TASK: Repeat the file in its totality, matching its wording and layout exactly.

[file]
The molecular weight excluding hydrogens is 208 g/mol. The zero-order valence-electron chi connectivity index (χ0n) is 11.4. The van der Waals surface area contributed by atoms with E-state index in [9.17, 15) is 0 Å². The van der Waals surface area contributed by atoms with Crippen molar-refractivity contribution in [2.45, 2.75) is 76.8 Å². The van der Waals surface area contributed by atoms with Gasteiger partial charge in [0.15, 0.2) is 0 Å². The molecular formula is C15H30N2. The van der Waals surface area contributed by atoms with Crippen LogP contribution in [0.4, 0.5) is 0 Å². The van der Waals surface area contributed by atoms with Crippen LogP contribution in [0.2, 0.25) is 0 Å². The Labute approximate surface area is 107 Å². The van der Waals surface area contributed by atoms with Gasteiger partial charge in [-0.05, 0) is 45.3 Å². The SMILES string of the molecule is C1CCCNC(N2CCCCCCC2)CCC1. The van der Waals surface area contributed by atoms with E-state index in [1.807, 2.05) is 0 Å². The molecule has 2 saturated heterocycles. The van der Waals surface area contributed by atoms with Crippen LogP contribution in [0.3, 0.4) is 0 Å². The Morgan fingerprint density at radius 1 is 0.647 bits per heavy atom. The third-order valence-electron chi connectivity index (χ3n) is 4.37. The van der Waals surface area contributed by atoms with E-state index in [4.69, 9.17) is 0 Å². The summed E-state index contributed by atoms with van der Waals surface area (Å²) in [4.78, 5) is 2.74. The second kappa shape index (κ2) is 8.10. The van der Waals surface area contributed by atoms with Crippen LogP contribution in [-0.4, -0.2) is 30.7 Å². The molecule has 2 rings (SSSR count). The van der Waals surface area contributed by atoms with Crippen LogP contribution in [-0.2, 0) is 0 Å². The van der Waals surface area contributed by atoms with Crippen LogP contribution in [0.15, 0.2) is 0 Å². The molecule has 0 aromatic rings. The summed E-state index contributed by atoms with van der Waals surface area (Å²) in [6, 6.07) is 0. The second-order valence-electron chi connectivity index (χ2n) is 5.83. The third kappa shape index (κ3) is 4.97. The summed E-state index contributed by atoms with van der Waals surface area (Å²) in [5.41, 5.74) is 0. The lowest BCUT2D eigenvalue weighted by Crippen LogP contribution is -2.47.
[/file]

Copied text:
The molecular weight excluding hydrogens is 208 g/mol. The zero-order valence-electron chi connectivity index (χ0n) is 11.4. The van der Waals surface area contributed by atoms with E-state index in [9.17, 15) is 0 Å². The van der Waals surface area contributed by atoms with Crippen molar-refractivity contribution in [2.45, 2.75) is 76.8 Å². The van der Waals surface area contributed by atoms with Gasteiger partial charge in [0.15, 0.2) is 0 Å². The molecular formula is C15H30N2. The van der Waals surface area contributed by atoms with Crippen LogP contribution in [0.4, 0.5) is 0 Å². The van der Waals surface area contributed by atoms with Crippen LogP contribution in [0.2, 0.25) is 0 Å². The Labute approximate surface area is 107 Å². The van der Waals surface area contributed by atoms with Gasteiger partial charge in [-0.05, 0) is 45.3 Å². The SMILES string of the molecule is C1CCCNC(N2CCCCCCC2)CCC1. The van der Waals surface area contributed by atoms with E-state index in [1.807, 2.05) is 0 Å². The molecule has 2 saturated heterocycles. The van der Waals surface area contributed by atoms with Crippen LogP contribution in [0.3, 0.4) is 0 Å². The Morgan fingerprint density at radius 1 is 0.647 bits per heavy atom. The third-order valence-electron chi connectivity index (χ3n) is 4.37. The van der Waals surface area contributed by atoms with E-state index in [4.69, 9.17) is 0 Å². The summed E-state index contributed by atoms with van der Waals surface area (Å²) in [4.78, 5) is 2.74. The second kappa shape index (κ2) is 8.10. The van der Waals surface area contributed by atoms with Crippen LogP contribution in [-0.4, -0.2) is 30.7 Å². The molecule has 2 rings (SSSR count). The van der Waals surface area contributed by atoms with Crippen LogP contribution in [-0.2, 0) is 0 Å². The van der Waals surface area contributed by atoms with Crippen LogP contribution in [0.15, 0.2) is 0 Å². The molecule has 0 aromatic rings. The summed E-state index contributed by atoms with van der Waals surface area (Å²) in [6, 6.07) is 0. The second-order valence-electron chi connectivity index (χ2n) is 5.83. The third kappa shape index (κ3) is 4.97. The summed E-state index contributed by atoms with van der Waals surface area (Å²) in [5.41, 5.74) is 0. The lowest BCUT2D eigenvalue weighted by Crippen LogP contribution is -2.47.